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A 10-year-old from Narooma has won two national awards for her painting of a koala, titled 'Hope and Joy'.

Narooma Public School's Olivia Dudley has taken home the Best Regional Artist Award and the People's Choice Award, in the Australian Conservation Foundations Wild at Art competition.

Assistant Principal at Narooma Public School, Henry George, said the school are delighted by the news.

"It's obviously a very prestigious award, she's an exceptional artist and we're very proud to hear she's been recognised with this achievment," Mr George said.

"I'd love to put it down to some of the contributions of our staff, we have some wonderful art teachers but I know that Olivia's family have also suported her, and I'm sure it's part of a lifetime of love of art for Olivia," he said.

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"I am lucky enough to have an Oliver Dudley original on my wall that she made for me when I was her class teacher."

We've just seen her grow as an artist during our time and she's got a very bright future."

More than 3000 artists aged 5 and 12, picked up their pencils and paint brushes to help raise awareness of Australia's threatened species.

The competition was narrowed down to 70 finalists with Olivia taking out two of the top prizes.

Olivia described her painting outlining that koalas natural habitat was destroyed which forced them into residential areas.

"This amazing animals are being hit by cars and attacked by family pets," Olivia said.

"I chose the koala as I was devastated when the bushfires were rampaging through our small coastal area on the far south coast of NSW."

"All I could think about was what was happening to the creatures not only in our area but Australia wide."

"We have so many wonderful animals in our country who are under threat. I painted an infant koala with a Helmeted honey eater which is also on our endangered list."

"I hope my painting portrays the sadness the koala is sharing with the helmeted honey eater, and the hope they share in new life and education of people to help save them."

Images: AFC

Narooma a global hotspot for ocean warming - Little Penguin colony at risk

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Animals and birds, like humans, are suffering from anthropogenic climate change. Image NPWS.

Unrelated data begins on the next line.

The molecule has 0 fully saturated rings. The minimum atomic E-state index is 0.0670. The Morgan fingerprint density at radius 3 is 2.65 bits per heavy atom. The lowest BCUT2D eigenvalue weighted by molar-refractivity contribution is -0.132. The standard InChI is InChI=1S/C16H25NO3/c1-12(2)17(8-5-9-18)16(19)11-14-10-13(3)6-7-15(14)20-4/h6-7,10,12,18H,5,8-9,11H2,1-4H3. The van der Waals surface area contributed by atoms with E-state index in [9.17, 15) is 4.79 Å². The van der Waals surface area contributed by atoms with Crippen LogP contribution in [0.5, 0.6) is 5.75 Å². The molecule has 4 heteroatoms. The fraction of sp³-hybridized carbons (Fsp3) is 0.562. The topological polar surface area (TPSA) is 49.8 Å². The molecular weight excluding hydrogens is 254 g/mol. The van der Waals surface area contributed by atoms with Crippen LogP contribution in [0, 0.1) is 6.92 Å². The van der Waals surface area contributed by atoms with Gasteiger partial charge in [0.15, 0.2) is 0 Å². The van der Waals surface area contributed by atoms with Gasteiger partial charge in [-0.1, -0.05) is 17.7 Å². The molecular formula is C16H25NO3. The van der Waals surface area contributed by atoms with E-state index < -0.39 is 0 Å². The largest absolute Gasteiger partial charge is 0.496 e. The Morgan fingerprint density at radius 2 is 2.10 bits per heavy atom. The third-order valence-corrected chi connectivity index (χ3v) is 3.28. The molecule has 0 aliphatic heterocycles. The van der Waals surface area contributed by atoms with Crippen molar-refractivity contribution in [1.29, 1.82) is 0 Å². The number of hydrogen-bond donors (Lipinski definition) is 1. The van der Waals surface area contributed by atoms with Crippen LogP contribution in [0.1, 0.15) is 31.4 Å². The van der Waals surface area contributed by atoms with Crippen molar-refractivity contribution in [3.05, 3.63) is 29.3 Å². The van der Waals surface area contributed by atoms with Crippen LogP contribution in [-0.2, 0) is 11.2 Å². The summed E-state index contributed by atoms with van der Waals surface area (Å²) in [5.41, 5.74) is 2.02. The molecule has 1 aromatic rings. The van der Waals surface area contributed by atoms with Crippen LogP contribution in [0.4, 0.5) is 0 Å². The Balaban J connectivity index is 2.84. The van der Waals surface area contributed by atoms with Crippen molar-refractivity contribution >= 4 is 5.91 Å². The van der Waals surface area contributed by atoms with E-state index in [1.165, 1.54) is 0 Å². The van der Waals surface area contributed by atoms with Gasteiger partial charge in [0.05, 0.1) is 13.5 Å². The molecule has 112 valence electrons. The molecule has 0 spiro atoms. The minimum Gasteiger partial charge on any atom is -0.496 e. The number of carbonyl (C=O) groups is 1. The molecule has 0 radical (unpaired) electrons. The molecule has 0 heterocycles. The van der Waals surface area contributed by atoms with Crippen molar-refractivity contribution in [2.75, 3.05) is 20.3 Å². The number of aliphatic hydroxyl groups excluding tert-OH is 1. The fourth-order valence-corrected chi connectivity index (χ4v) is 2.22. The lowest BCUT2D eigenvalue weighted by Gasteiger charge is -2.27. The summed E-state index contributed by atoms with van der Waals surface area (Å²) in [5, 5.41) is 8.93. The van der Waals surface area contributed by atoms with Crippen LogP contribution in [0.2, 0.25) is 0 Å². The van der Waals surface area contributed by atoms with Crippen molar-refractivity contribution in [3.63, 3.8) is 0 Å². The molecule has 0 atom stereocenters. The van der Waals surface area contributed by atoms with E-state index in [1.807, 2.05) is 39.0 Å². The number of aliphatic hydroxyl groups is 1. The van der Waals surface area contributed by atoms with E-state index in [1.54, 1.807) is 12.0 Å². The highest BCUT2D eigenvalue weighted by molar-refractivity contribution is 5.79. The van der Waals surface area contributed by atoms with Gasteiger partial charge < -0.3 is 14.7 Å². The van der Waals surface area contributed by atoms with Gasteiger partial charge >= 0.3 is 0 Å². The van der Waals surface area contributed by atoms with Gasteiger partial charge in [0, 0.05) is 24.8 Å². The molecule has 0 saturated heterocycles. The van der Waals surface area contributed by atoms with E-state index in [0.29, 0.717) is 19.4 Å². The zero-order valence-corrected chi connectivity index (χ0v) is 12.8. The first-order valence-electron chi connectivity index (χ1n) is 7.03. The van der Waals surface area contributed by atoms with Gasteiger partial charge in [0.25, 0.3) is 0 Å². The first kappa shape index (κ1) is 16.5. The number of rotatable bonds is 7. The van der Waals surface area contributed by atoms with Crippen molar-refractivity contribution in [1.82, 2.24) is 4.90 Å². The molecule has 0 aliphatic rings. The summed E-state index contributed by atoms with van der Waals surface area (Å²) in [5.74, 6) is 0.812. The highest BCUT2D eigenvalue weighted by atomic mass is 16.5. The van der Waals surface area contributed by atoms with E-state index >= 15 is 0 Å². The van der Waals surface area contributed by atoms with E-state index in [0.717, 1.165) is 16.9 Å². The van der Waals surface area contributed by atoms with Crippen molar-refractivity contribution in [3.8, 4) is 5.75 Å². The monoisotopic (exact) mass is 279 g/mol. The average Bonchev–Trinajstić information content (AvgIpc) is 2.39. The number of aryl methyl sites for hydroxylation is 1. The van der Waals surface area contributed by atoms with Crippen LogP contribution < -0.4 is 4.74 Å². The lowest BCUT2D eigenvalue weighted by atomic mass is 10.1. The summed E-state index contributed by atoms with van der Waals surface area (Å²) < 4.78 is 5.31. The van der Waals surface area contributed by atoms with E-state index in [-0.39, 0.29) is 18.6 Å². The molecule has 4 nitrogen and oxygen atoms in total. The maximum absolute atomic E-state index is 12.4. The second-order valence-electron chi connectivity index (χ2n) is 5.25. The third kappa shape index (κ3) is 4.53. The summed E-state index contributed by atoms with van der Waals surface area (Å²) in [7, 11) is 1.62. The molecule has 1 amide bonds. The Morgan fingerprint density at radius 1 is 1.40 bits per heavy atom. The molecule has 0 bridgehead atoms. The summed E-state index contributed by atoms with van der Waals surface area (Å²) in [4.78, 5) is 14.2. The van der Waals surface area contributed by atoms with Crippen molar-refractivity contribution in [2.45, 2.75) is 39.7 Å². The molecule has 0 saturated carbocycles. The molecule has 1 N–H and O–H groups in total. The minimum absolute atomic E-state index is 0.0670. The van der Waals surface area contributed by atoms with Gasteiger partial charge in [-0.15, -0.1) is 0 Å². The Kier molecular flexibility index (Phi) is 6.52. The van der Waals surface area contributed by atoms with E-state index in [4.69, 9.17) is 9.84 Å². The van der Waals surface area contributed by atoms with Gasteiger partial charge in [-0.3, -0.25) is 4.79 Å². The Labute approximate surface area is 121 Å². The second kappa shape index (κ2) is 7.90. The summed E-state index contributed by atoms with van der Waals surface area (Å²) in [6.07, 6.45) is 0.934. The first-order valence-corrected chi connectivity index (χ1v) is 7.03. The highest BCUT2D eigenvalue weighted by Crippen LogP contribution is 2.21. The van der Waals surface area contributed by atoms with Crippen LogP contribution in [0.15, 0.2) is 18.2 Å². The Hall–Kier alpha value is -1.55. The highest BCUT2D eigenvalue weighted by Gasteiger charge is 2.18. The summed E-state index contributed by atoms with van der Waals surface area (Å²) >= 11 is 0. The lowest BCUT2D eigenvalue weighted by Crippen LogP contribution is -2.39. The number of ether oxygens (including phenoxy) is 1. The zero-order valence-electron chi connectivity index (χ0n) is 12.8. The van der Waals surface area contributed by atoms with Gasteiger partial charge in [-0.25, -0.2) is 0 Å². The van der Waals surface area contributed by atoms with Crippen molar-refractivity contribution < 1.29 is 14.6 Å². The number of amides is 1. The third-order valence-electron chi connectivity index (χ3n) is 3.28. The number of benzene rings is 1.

It's not the news we wanted to hear but Narooma is a global hotspot for ocean warming from climate change, and one of the impacts on biodiversity could be the demise of the Little Penguins at Montague Island.  

A University of NSW study has found the waters off southern NSW and the east coast of Tasmania are warming at more than three times the global average and twice as fast as waters off northern NSW.

The study, published in Geophysical Research Letters analysed how coastal waters adjacent to the Eastern Australian Current have warmed over the last 25 years.

Scientists have so far found that parts of western boundary currents such as the EAC, which runs along the east coast of Australia, are warming at two to three times the global average of 0.12 degrees per decade.

The UNSW study found that the coastal warming rates at Coffs Harbour (0.16 degrees per decade), and North Stradbroke Island (0.22 degrees per decade) were lower than the EAC rate.

But the study found the warming rate was high at Maria Island off Tasmania (0.41 degrees per decade) and highest off Sydney and Narooma (both 0.48 degrees per decade).

This means these waters have warmed about 1.5 degrees on average in the past 30 years.

“What really surprises me is the raw numbers and the effect of climate change, what half a degree per decade actually means for an ecosystem or for an environment in 10 or 20 years,” lead author and Postdoctoral Research Fellow in UNSW Science’s School of Mathematics and Statistics, Dr Neil Malan, says.

"These numbers are accelerating off southern NSW: at times this year the water temperature there was four degrees warmer than normal. The fact that the trend is so large, and that it’s more than three times greater than the global average and that Narooma is such a hotspot, is very shocking.”

Dr Malan says this ‘tropicalisation of ecosystems’ could have a widespread biological impact.

Devastating impact on Little Penguins 

Referring to a 2016 Macquarie University study, he says it will make life difficult for species such as the penguins of Montague Island.

The study on the foraging efficiency of the penguins found that warmer ocean temperatures affect penguins’ ability to hunt and catch prey.

“Their work seems to show that they avoid the warm water so they swim longer distances to find these lower temperature areas to find food,” he says.